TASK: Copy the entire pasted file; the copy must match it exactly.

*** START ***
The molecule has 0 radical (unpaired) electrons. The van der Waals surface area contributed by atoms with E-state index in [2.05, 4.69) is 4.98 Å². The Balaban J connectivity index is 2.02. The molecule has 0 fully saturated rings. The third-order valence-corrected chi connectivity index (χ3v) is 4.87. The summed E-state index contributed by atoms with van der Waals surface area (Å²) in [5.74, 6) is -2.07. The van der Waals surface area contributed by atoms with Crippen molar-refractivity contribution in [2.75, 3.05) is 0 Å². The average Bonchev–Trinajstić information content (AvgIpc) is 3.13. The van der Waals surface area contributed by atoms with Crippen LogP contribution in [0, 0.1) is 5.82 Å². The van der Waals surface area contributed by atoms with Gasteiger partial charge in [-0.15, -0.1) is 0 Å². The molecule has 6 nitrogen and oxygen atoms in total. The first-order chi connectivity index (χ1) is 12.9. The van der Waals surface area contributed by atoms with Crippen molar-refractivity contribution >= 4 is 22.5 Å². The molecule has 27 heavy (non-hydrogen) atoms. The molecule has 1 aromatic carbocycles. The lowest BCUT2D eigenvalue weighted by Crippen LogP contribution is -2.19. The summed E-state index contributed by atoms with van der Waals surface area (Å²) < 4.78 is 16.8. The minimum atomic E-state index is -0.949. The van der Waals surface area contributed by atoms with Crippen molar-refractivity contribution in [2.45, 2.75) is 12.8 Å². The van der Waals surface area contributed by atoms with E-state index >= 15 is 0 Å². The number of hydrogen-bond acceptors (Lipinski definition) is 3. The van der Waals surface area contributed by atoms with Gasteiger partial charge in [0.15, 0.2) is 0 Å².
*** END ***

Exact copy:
The molecule has 0 radical (unpaired) electrons. The van der Waals surface area contributed by atoms with E-state index in [2.05, 4.69) is 4.98 Å². The Balaban J connectivity index is 2.02. The molecule has 0 fully saturated rings. The third-order valence-corrected chi connectivity index (χ3v) is 4.87. The summed E-state index contributed by atoms with van der Waals surface area (Å²) in [5.74, 6) is -2.07. The van der Waals surface area contributed by atoms with Crippen molar-refractivity contribution in [2.75, 3.05) is 0 Å². The average Bonchev–Trinajstić information content (AvgIpc) is 3.13. The van der Waals surface area contributed by atoms with Crippen LogP contribution in [0, 0.1) is 5.82 Å². The van der Waals surface area contributed by atoms with Gasteiger partial charge in [-0.15, -0.1) is 0 Å². The molecule has 6 nitrogen and oxygen atoms in total. The first-order chi connectivity index (χ1) is 12.9. The van der Waals surface area contributed by atoms with Crippen molar-refractivity contribution >= 4 is 22.5 Å². The molecule has 27 heavy (non-hydrogen) atoms. The molecule has 1 aromatic carbocycles. The lowest BCUT2D eigenvalue weighted by Crippen LogP contribution is -2.19. The summed E-state index contributed by atoms with van der Waals surface area (Å²) < 4.78 is 16.8. The minimum atomic E-state index is -0.949. The van der Waals surface area contributed by atoms with Crippen molar-refractivity contribution in [2.45, 2.75) is 12.8 Å². The van der Waals surface area contributed by atoms with E-state index >= 15 is 0 Å². The number of hydrogen-bond acceptors (Lipinski definition) is 3. The van der Waals surface area contributed by atoms with Gasteiger partial charge in [0.15, 0.2) is 0 Å².